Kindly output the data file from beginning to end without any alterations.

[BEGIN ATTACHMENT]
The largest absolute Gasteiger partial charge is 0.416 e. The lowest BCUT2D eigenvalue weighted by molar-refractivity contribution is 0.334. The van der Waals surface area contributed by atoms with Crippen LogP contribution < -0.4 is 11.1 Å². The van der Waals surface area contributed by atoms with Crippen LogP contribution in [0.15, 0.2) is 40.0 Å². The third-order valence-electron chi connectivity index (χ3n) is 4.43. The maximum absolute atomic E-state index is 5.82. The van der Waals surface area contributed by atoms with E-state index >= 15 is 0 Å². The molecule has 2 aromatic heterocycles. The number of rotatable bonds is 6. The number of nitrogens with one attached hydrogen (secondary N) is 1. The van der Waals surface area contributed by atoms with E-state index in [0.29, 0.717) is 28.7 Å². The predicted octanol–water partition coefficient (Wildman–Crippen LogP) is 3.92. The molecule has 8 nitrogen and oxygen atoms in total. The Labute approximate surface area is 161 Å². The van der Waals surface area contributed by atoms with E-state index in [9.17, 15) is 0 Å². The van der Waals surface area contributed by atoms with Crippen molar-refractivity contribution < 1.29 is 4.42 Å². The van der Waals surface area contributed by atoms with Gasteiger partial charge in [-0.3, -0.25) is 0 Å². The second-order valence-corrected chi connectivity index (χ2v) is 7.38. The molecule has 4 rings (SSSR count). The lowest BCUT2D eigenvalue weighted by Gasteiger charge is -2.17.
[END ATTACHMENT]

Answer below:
The largest absolute Gasteiger partial charge is 0.416 e. The lowest BCUT2D eigenvalue weighted by molar-refractivity contribution is 0.334. The van der Waals surface area contributed by atoms with Crippen LogP contribution < -0.4 is 11.1 Å². The van der Waals surface area contributed by atoms with Crippen LogP contribution in [0.15, 0.2) is 40.0 Å². The third-order valence-electron chi connectivity index (χ3n) is 4.43. The maximum absolute atomic E-state index is 5.82. The van der Waals surface area contributed by atoms with E-state index >= 15 is 0 Å². The molecule has 2 aromatic heterocycles. The number of rotatable bonds is 6. The number of nitrogens with one attached hydrogen (secondary N) is 1. The van der Waals surface area contributed by atoms with E-state index in [0.29, 0.717) is 28.7 Å². The predicted octanol–water partition coefficient (Wildman–Crippen LogP) is 3.92. The molecule has 8 nitrogen and oxygen atoms in total. The Labute approximate surface area is 161 Å². The van der Waals surface area contributed by atoms with E-state index in [9.17, 15) is 0 Å². The van der Waals surface area contributed by atoms with Crippen molar-refractivity contribution < 1.29 is 4.42 Å². The van der Waals surface area contributed by atoms with Gasteiger partial charge in [-0.3, -0.25) is 0 Å². The second-order valence-corrected chi connectivity index (χ2v) is 7.38. The molecule has 4 rings (SSSR count). The lowest BCUT2D eigenvalue weighted by Gasteiger charge is -2.17.